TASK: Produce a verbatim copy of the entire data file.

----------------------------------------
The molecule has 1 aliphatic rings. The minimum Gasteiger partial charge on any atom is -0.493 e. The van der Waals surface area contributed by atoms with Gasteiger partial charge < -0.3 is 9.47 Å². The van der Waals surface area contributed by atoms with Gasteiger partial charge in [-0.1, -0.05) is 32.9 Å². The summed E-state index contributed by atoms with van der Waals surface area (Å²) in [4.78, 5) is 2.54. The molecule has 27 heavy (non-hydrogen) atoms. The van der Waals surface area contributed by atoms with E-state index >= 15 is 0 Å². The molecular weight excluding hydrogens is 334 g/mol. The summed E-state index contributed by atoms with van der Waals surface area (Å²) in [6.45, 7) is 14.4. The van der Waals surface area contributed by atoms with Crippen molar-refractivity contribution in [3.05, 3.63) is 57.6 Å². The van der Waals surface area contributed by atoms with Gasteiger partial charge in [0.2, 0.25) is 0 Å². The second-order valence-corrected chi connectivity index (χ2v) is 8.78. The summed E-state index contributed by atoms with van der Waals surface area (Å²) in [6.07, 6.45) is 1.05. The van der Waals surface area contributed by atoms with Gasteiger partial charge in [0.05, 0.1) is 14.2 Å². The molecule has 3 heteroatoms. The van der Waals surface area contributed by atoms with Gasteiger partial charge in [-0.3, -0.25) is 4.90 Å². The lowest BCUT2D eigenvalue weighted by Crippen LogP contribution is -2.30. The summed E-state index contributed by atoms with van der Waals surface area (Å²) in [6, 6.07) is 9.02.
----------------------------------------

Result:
The molecule has 1 aliphatic rings. The minimum Gasteiger partial charge on any atom is -0.493 e. The van der Waals surface area contributed by atoms with Gasteiger partial charge < -0.3 is 9.47 Å². The van der Waals surface area contributed by atoms with Gasteiger partial charge in [-0.1, -0.05) is 32.9 Å². The summed E-state index contributed by atoms with van der Waals surface area (Å²) in [4.78, 5) is 2.54. The molecule has 27 heavy (non-hydrogen) atoms. The van der Waals surface area contributed by atoms with E-state index >= 15 is 0 Å². The molecular weight excluding hydrogens is 334 g/mol. The summed E-state index contributed by atoms with van der Waals surface area (Å²) in [6.45, 7) is 14.4. The van der Waals surface area contributed by atoms with Crippen molar-refractivity contribution in [3.05, 3.63) is 57.6 Å². The van der Waals surface area contributed by atoms with Gasteiger partial charge in [0.2, 0.25) is 0 Å². The second-order valence-corrected chi connectivity index (χ2v) is 8.78. The summed E-state index contributed by atoms with van der Waals surface area (Å²) in [6.07, 6.45) is 1.05. The van der Waals surface area contributed by atoms with Gasteiger partial charge in [0.05, 0.1) is 14.2 Å². The molecule has 3 heteroatoms. The van der Waals surface area contributed by atoms with Gasteiger partial charge in [-0.3, -0.25) is 4.90 Å². The lowest BCUT2D eigenvalue weighted by Crippen LogP contribution is -2.30. The summed E-state index contributed by atoms with van der Waals surface area (Å²) in [6, 6.07) is 9.02.